Review Date: 1/3/22
Director: Matthew Vaughn
Cast: Ralph Fiennes, Gemma Arterton, Rhys Ifans, Harris Dickinson, Djimon Hounsou
"We are the first independent intelligence agency. Refined but brutal, civilized but merciless."
Matthew Vaughn's "Kingsman" series gets an origin story, which is a grim and gut-wrenching World War I adventure punctuated with a heavy-handed anti-war sentiment. When Orlando Oxford's (Ralph Fiennes) wife is killed during a humanitarian Red Cross mission to South Africa, he vows to keep his son Conrad (Harris Dickinson) safe from the horrors of war. However, when World War I breaks out, Conrad is all too eager to throw away his life in the service of England. Working behind the scenes, Oxford sets up a network of domestic servants who operate as spies across the globe, and he discovers the real power players behind the war, led by a mysterious figure known as "The Shepherd."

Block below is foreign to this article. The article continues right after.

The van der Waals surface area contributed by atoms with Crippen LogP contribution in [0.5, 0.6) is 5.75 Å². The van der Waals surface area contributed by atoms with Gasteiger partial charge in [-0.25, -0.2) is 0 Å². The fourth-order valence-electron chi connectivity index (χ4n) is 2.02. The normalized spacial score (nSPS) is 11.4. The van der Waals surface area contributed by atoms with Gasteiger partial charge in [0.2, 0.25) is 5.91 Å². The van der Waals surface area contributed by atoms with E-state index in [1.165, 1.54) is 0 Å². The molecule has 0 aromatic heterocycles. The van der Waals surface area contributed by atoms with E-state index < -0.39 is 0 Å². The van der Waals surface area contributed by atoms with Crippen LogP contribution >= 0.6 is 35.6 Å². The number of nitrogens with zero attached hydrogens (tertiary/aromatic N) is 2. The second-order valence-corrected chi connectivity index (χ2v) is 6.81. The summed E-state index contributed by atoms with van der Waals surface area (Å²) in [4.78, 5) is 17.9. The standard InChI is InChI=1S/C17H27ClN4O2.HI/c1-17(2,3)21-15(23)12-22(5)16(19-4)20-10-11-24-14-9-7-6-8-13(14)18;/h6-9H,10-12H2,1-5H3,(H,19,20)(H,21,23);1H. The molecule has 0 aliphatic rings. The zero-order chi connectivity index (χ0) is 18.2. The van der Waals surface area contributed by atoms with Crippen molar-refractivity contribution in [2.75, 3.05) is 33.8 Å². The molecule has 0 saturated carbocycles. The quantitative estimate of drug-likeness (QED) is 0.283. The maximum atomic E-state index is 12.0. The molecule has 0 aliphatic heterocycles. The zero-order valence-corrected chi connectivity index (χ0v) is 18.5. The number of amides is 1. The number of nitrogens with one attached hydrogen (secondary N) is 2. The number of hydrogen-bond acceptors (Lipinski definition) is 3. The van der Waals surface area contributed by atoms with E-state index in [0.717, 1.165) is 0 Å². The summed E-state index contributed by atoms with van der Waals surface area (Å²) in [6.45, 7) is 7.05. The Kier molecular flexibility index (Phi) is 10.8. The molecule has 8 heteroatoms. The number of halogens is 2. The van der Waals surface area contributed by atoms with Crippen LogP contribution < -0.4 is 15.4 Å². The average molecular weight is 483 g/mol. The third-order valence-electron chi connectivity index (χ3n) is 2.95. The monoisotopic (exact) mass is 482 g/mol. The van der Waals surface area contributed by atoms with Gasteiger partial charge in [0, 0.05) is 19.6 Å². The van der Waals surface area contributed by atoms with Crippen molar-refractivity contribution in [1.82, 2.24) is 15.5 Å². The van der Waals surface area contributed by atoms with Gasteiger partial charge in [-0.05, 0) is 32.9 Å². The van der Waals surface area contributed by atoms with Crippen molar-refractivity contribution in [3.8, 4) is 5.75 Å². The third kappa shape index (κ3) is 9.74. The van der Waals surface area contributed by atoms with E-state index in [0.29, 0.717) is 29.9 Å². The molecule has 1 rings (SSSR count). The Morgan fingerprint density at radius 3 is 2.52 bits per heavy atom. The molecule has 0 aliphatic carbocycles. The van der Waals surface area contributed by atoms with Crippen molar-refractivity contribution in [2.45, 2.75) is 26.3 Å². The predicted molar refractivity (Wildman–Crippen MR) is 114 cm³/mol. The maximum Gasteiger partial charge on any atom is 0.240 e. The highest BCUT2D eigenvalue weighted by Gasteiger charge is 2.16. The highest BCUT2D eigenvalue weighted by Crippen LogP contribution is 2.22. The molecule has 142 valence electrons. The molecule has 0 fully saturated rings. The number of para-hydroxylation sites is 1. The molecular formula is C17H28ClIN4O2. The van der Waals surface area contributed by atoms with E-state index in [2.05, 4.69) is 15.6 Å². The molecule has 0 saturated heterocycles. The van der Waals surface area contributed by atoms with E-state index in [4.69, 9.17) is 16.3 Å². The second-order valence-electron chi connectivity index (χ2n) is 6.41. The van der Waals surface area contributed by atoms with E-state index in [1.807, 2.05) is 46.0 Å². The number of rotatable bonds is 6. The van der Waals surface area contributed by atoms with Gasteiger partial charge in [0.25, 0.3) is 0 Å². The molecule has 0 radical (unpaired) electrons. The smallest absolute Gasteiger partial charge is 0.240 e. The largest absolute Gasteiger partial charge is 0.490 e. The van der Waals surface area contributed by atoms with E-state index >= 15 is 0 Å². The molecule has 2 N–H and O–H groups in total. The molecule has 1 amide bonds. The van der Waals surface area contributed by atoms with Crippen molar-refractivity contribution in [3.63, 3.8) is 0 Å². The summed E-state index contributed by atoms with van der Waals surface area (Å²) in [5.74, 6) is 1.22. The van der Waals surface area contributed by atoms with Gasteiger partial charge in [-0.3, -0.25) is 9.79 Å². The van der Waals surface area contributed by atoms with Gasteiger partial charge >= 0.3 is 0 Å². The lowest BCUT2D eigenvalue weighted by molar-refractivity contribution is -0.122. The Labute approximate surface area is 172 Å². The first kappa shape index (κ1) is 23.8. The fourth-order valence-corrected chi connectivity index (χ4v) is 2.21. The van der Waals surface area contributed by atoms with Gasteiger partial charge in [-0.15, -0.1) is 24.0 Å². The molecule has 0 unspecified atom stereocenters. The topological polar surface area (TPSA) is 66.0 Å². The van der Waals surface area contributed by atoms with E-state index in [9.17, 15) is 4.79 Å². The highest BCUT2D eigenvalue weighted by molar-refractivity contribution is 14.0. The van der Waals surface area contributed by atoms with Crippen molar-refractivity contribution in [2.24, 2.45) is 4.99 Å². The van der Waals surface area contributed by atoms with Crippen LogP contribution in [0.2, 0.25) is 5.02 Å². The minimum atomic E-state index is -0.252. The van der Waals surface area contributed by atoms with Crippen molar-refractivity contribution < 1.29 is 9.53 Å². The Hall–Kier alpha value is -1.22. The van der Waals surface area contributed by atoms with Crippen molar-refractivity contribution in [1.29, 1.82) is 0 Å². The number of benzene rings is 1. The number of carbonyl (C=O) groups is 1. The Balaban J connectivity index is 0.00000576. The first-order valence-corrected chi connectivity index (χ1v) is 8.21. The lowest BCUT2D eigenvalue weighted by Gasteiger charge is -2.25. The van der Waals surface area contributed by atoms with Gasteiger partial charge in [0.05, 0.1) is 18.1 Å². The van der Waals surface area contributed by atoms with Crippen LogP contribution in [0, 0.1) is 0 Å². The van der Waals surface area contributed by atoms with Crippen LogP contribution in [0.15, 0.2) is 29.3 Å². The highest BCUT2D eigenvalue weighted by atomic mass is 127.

It's a fun and exciting period piece filled with outrageous action scenes and eye-popping visual effects. It's scaled down considerably from the previous film, which works in its favor. "The Golden Circle" (2017) was completely bonkers, and while it was an entertaining ride, it was also mentally exhausting to watch. Ralph Fiennes gives a powerful performance as the world-weary Oxford, which bitterly clashes with Harris Dickinson's stubborn, but naïve youthful idealism. Gemma Arterton and Djimon Hounsou are delightful as Oxford's assistants, and Rhys Ifans gives a deliriously over-the-top portrayal of Grigori Rasputin. It feels as though Matthew Vaughn used Rasputin's assassination as a starting point, and then built the rest of the story around that. It's a great looking film and the music score is bold and heroic, which often reminded me of Alan Silvestri's work on "The Avengers" (2012). I enjoyed it quite a bit, although the pacing stumbles at times and the overwrought sentimentality can be overbearing.